More facts have emerged on why the Central Bank of Nigeria (CBN) has stopped its subsidiary, the Nigeria Security Printing and Minting (NSPM), from printing lower denominations of the naira since 2015 despite the scarcity of N50, N20 and N10 in circulation.
An insider told Ripples Nigeria that a disagreement within top ranking officials of the two establishments over cost implications of printing the lower currency locally is the major issue at stake.
It was gathered that it costs about N60 to print a polymer note in Taiwan, while it will cost about N50 to print its paper equivalent, but CBN and NSPM are yet to agree on how to resolve this.
“Two issues are involved here, whether the polymer product of the lower currencies should be retained or a proposal for its reversal to paper is now adopted. There is also the fact that printing of the polymer is to be contracted outside the country with its cost implication to the economy in recession to cough out about N2 billion for such exercise being the main issue yet to be resolved.
“You can see new prints of other denominations, includingN200, N500 and N1,000, because NSPM has the templates for them, unlike the lower currencies,“ a senior official disclosed.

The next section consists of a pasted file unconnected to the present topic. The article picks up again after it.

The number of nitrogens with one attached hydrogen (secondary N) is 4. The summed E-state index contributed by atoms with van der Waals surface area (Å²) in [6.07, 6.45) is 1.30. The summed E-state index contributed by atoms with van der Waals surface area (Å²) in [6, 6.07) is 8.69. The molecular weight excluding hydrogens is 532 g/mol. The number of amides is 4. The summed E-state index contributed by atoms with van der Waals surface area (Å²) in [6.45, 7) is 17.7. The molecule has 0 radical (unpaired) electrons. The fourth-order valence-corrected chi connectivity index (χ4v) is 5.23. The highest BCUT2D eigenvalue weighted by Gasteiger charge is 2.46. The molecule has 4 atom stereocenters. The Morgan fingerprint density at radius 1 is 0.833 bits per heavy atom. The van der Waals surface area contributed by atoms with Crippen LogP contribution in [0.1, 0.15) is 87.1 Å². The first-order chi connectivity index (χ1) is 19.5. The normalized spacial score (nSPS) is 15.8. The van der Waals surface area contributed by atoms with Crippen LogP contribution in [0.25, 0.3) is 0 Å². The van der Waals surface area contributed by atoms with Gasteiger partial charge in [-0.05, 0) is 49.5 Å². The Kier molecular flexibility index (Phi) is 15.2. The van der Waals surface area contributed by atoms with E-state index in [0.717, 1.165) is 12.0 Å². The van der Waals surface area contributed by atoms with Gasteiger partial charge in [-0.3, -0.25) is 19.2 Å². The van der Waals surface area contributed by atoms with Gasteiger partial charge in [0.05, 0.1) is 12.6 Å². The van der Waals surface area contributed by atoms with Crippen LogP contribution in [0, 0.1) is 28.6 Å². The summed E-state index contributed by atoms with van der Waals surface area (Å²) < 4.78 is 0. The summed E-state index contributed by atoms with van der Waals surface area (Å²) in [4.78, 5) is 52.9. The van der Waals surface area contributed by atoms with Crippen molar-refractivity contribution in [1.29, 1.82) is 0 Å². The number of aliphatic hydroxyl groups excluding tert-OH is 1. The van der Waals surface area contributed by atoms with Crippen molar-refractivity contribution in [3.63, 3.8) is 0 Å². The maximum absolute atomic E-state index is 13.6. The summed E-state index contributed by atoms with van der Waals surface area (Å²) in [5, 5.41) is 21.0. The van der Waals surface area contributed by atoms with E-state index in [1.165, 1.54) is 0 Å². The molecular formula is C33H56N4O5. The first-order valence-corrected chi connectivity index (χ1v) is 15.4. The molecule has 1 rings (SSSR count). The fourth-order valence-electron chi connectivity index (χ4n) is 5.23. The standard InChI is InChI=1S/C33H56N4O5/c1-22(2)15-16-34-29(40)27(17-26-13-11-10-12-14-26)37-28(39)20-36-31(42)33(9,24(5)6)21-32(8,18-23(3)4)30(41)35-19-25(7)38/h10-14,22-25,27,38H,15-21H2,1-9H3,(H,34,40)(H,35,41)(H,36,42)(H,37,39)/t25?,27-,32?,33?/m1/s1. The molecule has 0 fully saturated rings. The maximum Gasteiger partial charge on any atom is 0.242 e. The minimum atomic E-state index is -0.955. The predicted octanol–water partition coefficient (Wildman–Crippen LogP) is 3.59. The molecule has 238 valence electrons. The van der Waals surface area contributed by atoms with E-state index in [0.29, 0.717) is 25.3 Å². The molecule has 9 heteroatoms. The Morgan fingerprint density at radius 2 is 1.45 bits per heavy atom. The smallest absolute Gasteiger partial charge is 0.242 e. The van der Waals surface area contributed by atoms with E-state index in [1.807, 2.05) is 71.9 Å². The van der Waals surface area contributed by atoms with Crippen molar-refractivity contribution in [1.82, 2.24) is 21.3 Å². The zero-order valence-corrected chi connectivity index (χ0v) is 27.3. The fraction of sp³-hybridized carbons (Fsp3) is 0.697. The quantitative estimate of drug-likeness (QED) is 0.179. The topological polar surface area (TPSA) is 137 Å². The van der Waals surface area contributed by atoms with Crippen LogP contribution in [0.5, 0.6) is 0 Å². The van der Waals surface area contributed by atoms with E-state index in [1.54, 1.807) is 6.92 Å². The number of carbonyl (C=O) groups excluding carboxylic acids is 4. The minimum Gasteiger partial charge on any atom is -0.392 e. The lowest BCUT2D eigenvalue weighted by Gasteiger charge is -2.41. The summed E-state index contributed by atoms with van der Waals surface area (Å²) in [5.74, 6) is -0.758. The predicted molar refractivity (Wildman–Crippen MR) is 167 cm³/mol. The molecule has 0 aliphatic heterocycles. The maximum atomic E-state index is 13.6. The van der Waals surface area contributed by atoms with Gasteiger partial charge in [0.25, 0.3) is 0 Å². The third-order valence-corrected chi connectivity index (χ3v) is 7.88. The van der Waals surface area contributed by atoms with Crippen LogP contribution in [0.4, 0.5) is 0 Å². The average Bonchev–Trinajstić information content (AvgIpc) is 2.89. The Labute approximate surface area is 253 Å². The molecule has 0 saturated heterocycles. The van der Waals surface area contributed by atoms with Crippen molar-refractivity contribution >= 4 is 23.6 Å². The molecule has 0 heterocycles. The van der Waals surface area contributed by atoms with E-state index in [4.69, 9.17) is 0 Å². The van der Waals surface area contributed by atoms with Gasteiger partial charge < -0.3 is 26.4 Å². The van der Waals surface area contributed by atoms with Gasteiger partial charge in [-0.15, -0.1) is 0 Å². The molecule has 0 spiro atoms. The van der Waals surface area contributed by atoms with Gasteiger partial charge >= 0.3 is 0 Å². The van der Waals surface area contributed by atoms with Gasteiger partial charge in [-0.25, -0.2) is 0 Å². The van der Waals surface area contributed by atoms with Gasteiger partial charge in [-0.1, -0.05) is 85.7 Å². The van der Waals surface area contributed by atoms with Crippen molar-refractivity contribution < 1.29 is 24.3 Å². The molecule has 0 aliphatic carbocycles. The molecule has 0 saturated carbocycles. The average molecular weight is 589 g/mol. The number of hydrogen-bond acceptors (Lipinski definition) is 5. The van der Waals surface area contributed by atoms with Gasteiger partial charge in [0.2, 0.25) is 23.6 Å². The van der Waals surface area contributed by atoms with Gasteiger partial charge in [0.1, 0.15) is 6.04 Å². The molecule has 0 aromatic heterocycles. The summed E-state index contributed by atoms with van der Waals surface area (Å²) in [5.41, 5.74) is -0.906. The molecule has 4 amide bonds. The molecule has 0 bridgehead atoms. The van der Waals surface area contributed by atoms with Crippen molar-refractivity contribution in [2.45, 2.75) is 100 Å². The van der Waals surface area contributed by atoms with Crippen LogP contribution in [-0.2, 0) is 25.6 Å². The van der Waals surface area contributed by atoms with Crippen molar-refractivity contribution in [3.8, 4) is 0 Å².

An economist, Sylvester Afolabi said no economy desirous to grow plays with lower denomination of its currency.
He put it thus: “The high rate of inflation in Nigeria today is because of the inability of policy makers to factor lower denomination currency as a means of exchange, otherwise why should the N1 and the kobo only be retained as a mere calculation instrument without any purchasing power, unlike what happens in other economies, including those in Africa.”
Though the CBN spokesman, Isaac Okorafor, said there was no deliberate act to stop printing of smaller denominations in the country, he refused to state reasons for the circulation of old and torn notes of the lower currencies.
He said that rough handling of the currencies could be largely responsible for their poor state, without necessarily meaning that they were old.
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